“Well, if they’re not, we’re doomed to a hellish, highly secured confinement,” warned a despondent Fahey, who turned, stepped up on the stool and once again craned his neck to explore the skies that wafted above.

Within the week, Fahey and Higgins were scheduled to be transferred to Magilligan prison about 27 kilometers East of Londonderry. They were desperate to prevent such movement.

They now had been temporarily incarcerated in a hastily renovated, abandoned, large stone mental asylum located on a hill just outside Derry city overlooking the river Foyle as a result of their arrest for their participation in the bombing of a Derry pub, which severely injured twenty people, including three off-duty British officers. Their capture was an ignominious, public dragging along a road to an awaiting police wagon in which their violent entry was attended with vicious punches, kicks and cigarette burns. They now considered that additional English-ordered incarceration and almost daily torture was not an option to be further endured by either of them.

Tim and Dermot met in early 1971 Derry during the beginning of the “Troubles”. Both, being Catholic, had experienced the prejudice and discrimination by Northern Ireland’s Loyalist Protestants and the oppressive, barbaric treatment by British soldiers. They mutually decided to aid the Nationalist Catholic cause and volunteered for the Provisional Irish Republican Army. As members, they participated in as much mayhem and bombings of pubs, cars and hotels in and around Derry and Belfast as they could.

 Tim Fahey was thirty years old and possessed black hair, shorn but long enough to permit a comb to run smoothly through it. He was six feet one inch tall and weighed one hundred eighty-five pounds. He had an athletic build, the result of years of playing football on the pitches around Derry. He was cute, as the girls like to say, and when he smiled the resulting dimples made the ladies fall all over him. He, at times, worked with his father and three brothers as a laborer on a farm near the village of Draperstown,  Southeast of Derry, where he resided with his family. Like his brothers, he had superior upper body strength and large, taut biceps as a result of constantly lifting hefty bales, large wooden barrels and various other physically challenging farm equipment and tools.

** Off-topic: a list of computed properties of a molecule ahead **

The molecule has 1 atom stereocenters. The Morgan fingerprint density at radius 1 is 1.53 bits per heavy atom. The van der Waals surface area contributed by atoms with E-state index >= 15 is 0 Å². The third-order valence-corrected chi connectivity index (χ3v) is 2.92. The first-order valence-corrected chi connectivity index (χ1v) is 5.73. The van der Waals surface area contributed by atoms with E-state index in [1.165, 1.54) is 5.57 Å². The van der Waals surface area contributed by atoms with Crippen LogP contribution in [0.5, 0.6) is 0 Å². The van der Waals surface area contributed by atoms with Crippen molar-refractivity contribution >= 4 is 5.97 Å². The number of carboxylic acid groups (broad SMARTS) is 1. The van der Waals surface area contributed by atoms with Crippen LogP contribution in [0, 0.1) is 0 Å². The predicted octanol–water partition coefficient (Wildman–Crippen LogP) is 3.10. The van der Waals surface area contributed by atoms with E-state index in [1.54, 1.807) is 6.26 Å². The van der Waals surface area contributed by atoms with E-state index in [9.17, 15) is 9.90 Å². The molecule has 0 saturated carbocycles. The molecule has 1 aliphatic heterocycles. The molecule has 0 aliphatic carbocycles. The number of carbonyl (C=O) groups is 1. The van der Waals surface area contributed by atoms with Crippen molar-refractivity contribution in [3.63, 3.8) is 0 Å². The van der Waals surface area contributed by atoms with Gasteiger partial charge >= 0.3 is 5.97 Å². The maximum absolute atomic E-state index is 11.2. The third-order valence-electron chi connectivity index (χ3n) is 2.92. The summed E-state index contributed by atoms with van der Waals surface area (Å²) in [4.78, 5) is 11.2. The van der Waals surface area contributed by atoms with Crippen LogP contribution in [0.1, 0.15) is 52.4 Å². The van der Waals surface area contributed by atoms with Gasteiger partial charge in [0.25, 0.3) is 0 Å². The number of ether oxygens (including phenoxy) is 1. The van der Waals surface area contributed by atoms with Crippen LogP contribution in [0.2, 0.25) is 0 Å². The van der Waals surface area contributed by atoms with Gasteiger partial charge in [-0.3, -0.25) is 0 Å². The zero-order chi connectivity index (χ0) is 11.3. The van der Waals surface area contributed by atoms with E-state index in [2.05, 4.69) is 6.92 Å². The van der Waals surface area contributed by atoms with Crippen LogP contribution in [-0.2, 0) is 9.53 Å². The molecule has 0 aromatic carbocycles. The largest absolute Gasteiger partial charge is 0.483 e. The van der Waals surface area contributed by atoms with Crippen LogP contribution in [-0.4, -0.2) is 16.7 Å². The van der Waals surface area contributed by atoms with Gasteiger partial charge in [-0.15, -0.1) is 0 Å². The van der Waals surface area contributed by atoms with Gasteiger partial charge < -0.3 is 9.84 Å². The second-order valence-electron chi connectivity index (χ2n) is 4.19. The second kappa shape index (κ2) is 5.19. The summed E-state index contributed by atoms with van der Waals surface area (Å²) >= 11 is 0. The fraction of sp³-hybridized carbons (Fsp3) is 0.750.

Twenty-two year old Dermot Higgins was only five feet ten inches tall, but a solidly built, two hundred pound animal with huge muscular arms and legs, making him a formidable foe for the British troops. He had worked on various Northern Ireland farms, resulting in his physical frame. Daily pushups and sit ups helped tone and maintain his striking physique. He could handle himself well and his reputation was widely known by everyone.

Fahey’s attention had been fervidly and anxiously directed to the sky from his cell window since he and Higgins were routinely bestirred from their sleep by the morning guards, but it was not to admire or be enraptured by the weather’s resplendent beguilement. His surveillance was strictly for selfish reasons. After a disappointing morning and afternoon searching the heavens, desperation became his emotional infliction and it was gnawing at him every minute of the remainder of the passing day as he knew that the fading, brilliant sun would be surrendering its domination to the encroaching evening darkness.